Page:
Caught on Film?
By Tommy A. Purvis
Cops say they shot a dangerous parolee in Temecula—but alleged video footage and conflicting accounts muddy the waters
Twenty-four hours before law enforcement made what several social media critics feel was an organized effort to blackout media coverage to the fiery end of the Christopher Dorner manhunt near Big Bear, another fugitive from justice—29-year-old John Christopher Armes of Fallbrook—was shot and killed by a still unnamed parole officer in Temecula.
What makes this case interesting—even odd—is the fact that at least two claims have arisen stating that an unnamed bystander videotaped the Temecula incident, and that this footage purportedly shows the shooting was unjustified. Naturally, the authorities deny that anything like this happened.
Word of the footage allegedly taken at the Feb. 11 scene—the residential neighborhood along the 40200 block of Mimulus Way—by an unnamed citizen with a camera phone was first made public on the Facebook comment section of The Press-Enterprise article that detailed the official (read: police) version of the shooting.
Luis Patino, a spokesperson for the the California Department of Corrections and Rehabilitation (CDCR), told the Weekly that Armes was under surveillance at the Extended Stay Inn at Jefferson Avenue and Overland Drive with jurisdictional assistance from the Riverside County Sheriff’s Department.
Armes—who was reported to have a gun—left the hotel in a mini-van taxi with a female at 12:30 that afternoon. Authorities followed the cab for a few minutes before making an effort to capture the parolee-at-large that was wanted for assault with a deadly weapon. The driver fled on foot. The fugitive momentarily took control of the vehicle before he hit—a minor collision—an unmarked police vehicle. Armes was fatally shot after he exited the taxi.
Corrections officials told The Press-Enterprise that Armes was trying to escape and appeared to have been reaching for a weapon. The Riverside County Sheriff’s Central Homicide Unit and the Department of Corrections Deadly Force Investigations Team is investigating the officer-involved shooting. A spokesperson from either agency would not reveal if Armes was in fact found to be armed. The Office of the Inspector General’s Bureau of Independent Review (BIR) was also made aware of the shooting.
Shortly after The Press-Enterprise article was posted online, “Jennifer Hammons” posted the following comment:
“Maybe the BIR should review the video taken of the shooting taken by a bystander. The video didn’t appear to justify the shooting of what appears to be shots to the suspect’s back while running away from the undercover officers. Suspect in the video, did not appear too have a weapon . . . “
The following morning user “alaRobear” posted the following comment on a news article from the Southwest Riverside News Network (SWRNN) website:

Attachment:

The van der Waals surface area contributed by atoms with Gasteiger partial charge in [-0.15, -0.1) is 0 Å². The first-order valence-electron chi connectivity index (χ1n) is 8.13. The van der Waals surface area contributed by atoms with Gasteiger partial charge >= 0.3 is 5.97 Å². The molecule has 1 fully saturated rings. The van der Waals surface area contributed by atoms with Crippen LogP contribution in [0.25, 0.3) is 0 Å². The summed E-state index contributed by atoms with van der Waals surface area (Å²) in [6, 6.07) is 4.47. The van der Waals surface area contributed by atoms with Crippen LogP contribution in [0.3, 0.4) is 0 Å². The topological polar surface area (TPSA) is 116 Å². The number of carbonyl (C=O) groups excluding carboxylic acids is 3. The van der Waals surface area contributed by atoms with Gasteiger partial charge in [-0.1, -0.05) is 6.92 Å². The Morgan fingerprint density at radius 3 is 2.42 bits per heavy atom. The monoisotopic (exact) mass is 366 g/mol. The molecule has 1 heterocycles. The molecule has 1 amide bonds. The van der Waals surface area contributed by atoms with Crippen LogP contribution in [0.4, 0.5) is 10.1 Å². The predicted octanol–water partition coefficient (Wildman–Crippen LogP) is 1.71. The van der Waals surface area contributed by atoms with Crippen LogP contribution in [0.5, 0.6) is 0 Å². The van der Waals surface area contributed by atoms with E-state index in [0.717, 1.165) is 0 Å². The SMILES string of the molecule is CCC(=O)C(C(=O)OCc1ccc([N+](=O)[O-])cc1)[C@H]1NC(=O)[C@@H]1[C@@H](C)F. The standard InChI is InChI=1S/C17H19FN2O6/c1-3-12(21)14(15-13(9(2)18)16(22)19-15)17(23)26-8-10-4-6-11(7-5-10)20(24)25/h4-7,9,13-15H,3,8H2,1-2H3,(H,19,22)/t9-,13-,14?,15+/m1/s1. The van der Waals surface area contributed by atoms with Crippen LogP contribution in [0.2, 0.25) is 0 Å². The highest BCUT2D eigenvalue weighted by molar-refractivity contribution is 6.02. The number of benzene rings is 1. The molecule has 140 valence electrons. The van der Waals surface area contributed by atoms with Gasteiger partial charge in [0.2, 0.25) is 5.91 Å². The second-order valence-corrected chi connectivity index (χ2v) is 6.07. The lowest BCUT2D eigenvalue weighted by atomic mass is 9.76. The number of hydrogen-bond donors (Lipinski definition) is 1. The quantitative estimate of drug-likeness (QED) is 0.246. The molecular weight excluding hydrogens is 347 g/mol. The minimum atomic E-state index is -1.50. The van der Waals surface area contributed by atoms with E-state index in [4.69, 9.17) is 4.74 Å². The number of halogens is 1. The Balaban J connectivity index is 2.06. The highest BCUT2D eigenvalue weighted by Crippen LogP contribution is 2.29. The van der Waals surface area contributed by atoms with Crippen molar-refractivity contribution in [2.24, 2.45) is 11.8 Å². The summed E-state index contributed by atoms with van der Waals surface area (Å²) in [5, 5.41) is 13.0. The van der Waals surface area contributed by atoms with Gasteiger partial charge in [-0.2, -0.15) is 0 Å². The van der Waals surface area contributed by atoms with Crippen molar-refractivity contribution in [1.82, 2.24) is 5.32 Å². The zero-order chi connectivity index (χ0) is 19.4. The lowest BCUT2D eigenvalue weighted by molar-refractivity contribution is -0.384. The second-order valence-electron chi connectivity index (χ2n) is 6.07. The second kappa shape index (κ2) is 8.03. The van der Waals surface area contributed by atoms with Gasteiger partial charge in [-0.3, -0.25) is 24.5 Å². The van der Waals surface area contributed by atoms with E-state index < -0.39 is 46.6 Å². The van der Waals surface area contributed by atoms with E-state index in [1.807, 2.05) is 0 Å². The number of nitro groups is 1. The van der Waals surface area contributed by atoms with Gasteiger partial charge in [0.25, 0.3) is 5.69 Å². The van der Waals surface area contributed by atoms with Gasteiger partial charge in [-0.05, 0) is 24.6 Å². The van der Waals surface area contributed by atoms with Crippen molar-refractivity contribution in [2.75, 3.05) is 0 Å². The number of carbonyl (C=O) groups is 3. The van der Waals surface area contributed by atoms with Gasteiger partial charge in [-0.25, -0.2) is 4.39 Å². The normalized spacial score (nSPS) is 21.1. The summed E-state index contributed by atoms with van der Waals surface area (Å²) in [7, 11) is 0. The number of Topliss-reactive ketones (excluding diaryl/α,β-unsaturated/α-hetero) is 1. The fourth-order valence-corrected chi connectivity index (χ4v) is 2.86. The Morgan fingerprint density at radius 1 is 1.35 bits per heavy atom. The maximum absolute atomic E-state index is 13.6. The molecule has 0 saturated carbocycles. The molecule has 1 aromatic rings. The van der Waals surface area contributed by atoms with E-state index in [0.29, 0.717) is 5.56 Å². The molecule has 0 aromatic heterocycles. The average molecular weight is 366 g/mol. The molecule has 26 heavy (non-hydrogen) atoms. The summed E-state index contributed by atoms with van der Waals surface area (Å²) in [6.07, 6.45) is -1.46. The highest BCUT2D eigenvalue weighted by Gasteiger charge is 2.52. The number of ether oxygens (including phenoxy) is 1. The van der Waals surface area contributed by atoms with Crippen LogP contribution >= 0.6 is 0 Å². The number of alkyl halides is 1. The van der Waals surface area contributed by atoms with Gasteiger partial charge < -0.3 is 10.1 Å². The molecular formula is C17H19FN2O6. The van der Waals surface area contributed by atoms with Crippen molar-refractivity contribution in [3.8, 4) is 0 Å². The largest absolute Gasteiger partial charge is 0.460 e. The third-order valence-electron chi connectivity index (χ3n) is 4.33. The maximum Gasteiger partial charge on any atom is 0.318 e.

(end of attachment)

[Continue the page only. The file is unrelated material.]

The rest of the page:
“ . . . Why did they arrest the innocent bystander who was videotaping the whole incident? From all my info, he heard the shots, stopped what he was doing and started recording. Then the officer turned and saw him, walked over and asked him if he was recording. When the person said, no the officer asked to have his phone. He said no, he couldn’t have it. The officer got mad and put him in cuffs & took him in to the station . . .”
Carlos Miller, an activist multimedia journalist based in Miami who runs the the First Amendment rights Photography is Not a Crime (PINAC) blog, was first to report about the alleged footage. Miller became aware of the “alaRobear” and “Hammons” postings, and posted their claims/questions on his blog.
Kerri Mabee, editor of SWRNN, told the Weekly that her own news agency didn’t get on the scene until about five hours after the shooting.
Finally—of all people—law enforcement confirmed what everyone had been saying. Sgt. Lisa McConnell of the Riverside Sheriff Department told the Weekly via email that a bystander who wishes to remain anonymous had in fact been filming from the scene of the shooting. But she told the Weekly that the agency did not arrest the person, and her agency not become aware of the footage until after the incident. No Sherriff’s Department personnel ordered the bystander to stop filming as authorities didn’t know the incident was being recorded until afterward, she said.
So, apparently, there was someone filming the incident, and that somebody (who remains unknown) was supposedly not arrested. But it doesn’t answer the question of whether or not the footage shows whether the police shooting was justified or not.
On Feb. 13, a “Mr temecula” posted a comment under Mabee’s Feb. 12 account of the shooting: “why the f*** did the[y] shoot him?”
Neither the Riverside County Sheriff’s Department or the CDCR will comment further on the shooting as these agencies say the investigation is still pending.